I tend to gravitate towards the things that I think people are really excited about. I get excited about people being excited whether or not it suits my subjective interest. I also love to bring in esoteric things and things that are a little bit more on the fringe.

I like people that are just really driven—not in the ambitious sense. [People who are] driven by something they can’t explain, something that they’re like, “I have to express this. I have to get this out of my system. I have to see this through. I have to really do this well.”

I feel like those are the Win Son guys. That’s Natasha [Pickowicz]. People also that are really passionate about their heritage. I love cookbooks that are about people really wanting to preserve their family recipes.

That’s like our cookbook-club book now: The Dominican Kitchen, where [Vanessa Mota] was just like, “I have to get this down. This is a document that I can pass down to my family for generations.” Little time capsules. That’s what cookbooks are.

Archestratus stocks heirloom tomatoes and other seasonal produce.
Archestratus stocks heirloom tomatoes and other seasonal produce. @_archestratus_/used with permission

Speaking of time capsules, I want to talk about the vintage cookbook section. Why did it feel necessary to have that here?

It’s always been important for me to have the older books with the newer. I could not imagine having only new books. That makes no sense to me whatsoever. Shelving them together feels correct, too. First of all, because it is historical and comprehensive, holistic, to have that kind of collection.

That’s always been one of the wild things about being someone that loves to go back. I love to go back and listen to lots of old music, or I love to go back and read recipes. So many of the trends that we’re seeing have been written about before. We just don’t think that.

Where do you find all of these older volumes?

I’m not a big drinker or a big drug user. The greatest high I get in my life is going to library sales and church sales and other book sales in the tristate area. I go picking, and I am wild. When I started out 10 or 12 years ago, it would be me and my dad. My nonna would come because we didn’t have anyone to watch her.

There’s a whole world of people finding and scanning books. There are people that have been doing this for 30, 40, 50 years. It’s a very interesting subculture.

Do you see some of the same faces?

Oh, I’ve seen some of the same faces for a decade. They know me, too. Like, I come and they’re like, “Oh no!” They know where I’m headed.

Why do you think a physical bookstore is important?

I was recently talking to a PR person for a book publisher. We were planning an event and she asked, “What do you think the reach is for this kind of event?”

It rang sort of like a horror film to me. It really felt like she was like, in one sentence, making book events obsolete. Because you come into a space and it’s 50 people at the most—70 people, 80 people at the absolute maximum.

It’s this concept of valuing reach versus permanent impressions that are made on the soul, the connections that are made when you are meeting and talking to another person.

Something really cool happens in a room with a Q&A. I mean, Q&As are often pretty dreadful, but when they’re good, something happens where people are almost in conversation and in chorus with one another.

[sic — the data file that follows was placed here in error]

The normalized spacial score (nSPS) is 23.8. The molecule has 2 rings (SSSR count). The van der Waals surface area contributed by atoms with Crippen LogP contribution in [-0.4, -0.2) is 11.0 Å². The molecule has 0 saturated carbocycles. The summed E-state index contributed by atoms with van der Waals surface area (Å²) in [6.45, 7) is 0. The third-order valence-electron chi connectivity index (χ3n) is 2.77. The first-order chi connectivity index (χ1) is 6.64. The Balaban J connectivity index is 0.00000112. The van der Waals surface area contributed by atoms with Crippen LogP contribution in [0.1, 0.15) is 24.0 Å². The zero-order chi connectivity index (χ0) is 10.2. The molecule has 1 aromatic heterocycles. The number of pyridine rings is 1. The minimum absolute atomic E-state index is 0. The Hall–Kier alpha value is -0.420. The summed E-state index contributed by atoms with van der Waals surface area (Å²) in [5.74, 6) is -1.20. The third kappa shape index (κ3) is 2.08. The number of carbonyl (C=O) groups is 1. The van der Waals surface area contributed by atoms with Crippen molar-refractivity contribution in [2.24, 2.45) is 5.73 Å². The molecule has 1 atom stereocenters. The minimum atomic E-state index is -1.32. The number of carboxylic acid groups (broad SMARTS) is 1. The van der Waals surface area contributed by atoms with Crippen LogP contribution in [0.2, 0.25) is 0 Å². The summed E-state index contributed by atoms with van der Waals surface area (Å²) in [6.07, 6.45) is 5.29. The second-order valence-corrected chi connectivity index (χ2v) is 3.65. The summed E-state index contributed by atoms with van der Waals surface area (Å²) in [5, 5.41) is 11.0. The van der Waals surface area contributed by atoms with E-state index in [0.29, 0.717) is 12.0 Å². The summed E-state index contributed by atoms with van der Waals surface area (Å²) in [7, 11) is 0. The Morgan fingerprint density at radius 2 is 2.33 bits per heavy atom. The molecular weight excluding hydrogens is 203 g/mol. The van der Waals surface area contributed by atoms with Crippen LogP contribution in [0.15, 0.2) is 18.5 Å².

And there’s a buzz at the end of an event where people who came in sort of nervous and maybe not knowing who any of these people were in the room with them, at the end, they’re talking to one another, they’re meeting each other, they’re making connections that are going to last far beyond the store.

Having a store is just the absolute beginning of the revolution. The revolution itself happens outside the store. If you have a physical space where people meet, it’s spawning all of these other webs that you just wouldn’t have ever known could have possibly existed unless you had a meeting space and a place to come. It’s life itself.

Other Cookbook Stores We Love

Joanne Hendricks in Manhattan is full of rare books.
Joanne Hendricks in Manhattan is full of rare books. Joanne Hendricks/Used With Permission

Joanne Hendricks Cookbooks, New York City

Tucked away in a 19th-century townhouse in Manhattan’s Greenwich Village, this store showcases the owner’s remarkable collection of rare, vintage, and out-of-print cookbooks. Joanne Hendricks has spent much of her life gathering this eclectic collection, making it a real treat to peruse. Read more.

Morris Press has been in the publishing business for nearly a century.
Morris Press has been in the publishing business for nearly a century. Sam O’Brien for Gastro Obscura

Morris Press Cookbook Store, Kearney, Nebraska

Queer clowns, soap opera stars, church ladies, and everyone in between have penned titles that line these bookshelves. Morris Press has a history dating back to the 1930s and has amassed an incredible collection over the decades. Read more.

This tiny haven in New York's East Village is great for browsing.
This tiny haven in New York’s East Village is great for browsing. Yeraha/Used with permission

Bonnie Slotnick Cookbooks, New York City

Prowl through the vintage food art, teacups, and enameled tableware in pursuit of out-of-print cookbooks at the gem in Manhattan’s East Village. On spring afternoons, take your haul to the small patio oasis out back to read in the sunshine. Read more.

Books for Cooks is packed with curiosities.
Books for Cooks is packed with curiosities. Books for Cooks/Used with permission

Books for Cooks, London

Located in the tony neighborhood of Notting Hill, this cheery bookstore is both great for browsing and one of the best lunch deals in town. Eric Treuille prepares lunch from one of the thousands of books Tuesday through Friday and serves it at inflation-defying prices. Read more.